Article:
Fuerte cosa es! – That’s tough!
Francisco José de Goya y Lucientes (1746 Fuendetodos – Bordeaux 1828), Fuerte cosa es! – That’s tough! ca. 1808–1814, etching, burnished aquatint, and drypoint on laid paper; 155 x 203 mm (6 1/16 x 8 inches), Harris 151.I.3 (of III.7)
Infante Don Sebastian de Borbón y Braganza
Georges Provôt, Paris;
his sale, Hôtel Drouot, April 10, 1935, lot 60
private collection, Germany
Proof impression for plate 31 of Los Desastres de la Guerra, with the earlier number 32 in the lower left corner, before additional drypoint work and border lines.
No impression of state I.1 (before the aquatint) is known and only one impression (Paris, Bibliothèque nationale) of state I.2 (before any numbers). Harris list lists eight impressions of state I.3, including this one.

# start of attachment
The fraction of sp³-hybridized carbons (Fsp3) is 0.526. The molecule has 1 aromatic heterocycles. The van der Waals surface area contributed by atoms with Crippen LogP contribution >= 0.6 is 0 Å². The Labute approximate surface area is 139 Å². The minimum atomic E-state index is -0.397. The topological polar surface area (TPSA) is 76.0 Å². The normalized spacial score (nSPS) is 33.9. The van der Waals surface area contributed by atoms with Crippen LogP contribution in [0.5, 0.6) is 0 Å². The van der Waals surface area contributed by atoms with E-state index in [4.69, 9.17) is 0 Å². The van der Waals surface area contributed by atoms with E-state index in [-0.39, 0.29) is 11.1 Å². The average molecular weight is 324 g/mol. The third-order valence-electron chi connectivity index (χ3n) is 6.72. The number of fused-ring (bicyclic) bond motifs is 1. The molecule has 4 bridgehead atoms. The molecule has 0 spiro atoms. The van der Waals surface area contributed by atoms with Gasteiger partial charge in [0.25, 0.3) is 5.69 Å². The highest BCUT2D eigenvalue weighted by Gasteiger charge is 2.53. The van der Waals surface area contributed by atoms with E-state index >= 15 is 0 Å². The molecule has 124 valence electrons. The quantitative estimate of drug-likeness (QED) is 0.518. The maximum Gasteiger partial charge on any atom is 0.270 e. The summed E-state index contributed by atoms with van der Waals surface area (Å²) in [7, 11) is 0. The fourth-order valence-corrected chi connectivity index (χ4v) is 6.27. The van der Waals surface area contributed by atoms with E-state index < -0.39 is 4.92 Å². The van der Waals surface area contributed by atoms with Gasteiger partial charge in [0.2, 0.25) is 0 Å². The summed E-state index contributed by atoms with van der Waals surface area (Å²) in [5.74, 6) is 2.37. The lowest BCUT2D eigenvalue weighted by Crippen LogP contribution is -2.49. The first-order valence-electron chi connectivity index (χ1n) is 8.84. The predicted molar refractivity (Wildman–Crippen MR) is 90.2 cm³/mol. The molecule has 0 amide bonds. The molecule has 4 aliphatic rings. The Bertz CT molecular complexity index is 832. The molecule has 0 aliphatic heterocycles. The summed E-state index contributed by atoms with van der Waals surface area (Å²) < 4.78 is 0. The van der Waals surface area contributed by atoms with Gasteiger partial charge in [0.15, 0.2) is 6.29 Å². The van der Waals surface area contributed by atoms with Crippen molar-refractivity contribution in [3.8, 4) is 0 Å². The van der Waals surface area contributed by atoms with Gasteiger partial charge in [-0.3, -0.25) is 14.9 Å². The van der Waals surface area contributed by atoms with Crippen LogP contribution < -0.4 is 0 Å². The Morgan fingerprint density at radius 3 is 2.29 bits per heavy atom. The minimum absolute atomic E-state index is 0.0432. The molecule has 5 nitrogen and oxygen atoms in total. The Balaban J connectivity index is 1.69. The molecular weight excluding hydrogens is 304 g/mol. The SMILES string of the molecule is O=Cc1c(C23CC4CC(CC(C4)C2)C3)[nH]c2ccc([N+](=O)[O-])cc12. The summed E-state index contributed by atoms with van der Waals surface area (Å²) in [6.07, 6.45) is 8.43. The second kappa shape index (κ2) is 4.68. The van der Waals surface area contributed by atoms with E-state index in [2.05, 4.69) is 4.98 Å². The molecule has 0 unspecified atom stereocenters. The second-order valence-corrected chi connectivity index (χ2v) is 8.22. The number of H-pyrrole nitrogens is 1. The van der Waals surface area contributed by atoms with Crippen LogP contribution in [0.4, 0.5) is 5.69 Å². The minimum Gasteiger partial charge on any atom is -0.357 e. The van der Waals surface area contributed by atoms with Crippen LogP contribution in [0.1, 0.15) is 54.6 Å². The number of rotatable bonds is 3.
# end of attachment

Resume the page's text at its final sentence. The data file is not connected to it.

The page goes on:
Goya’s Desastres was conceived in three phases. One group depicts scenes from the famine that raged in Madrid in the winter of 1811–12 as a result of the French occupation. Another group was created between 1820 and 1823, a late addition to the set and mainly consisting of more allegorical scenes. The two prints presented here belong to the earliest and largest group of prints, etched between 1808 and 1814. These images present the most direct reflection of the effects and cruelties of the war with France.
The grim-looking mamelouck fighter is about to return his saber to its sheath. One of his fellow French soldiers tugs at the boots of one of the two corpses hanging from the tree on the right. Behind him another soldier is apparently attacking a woman. Goya’s title here can only be cynical.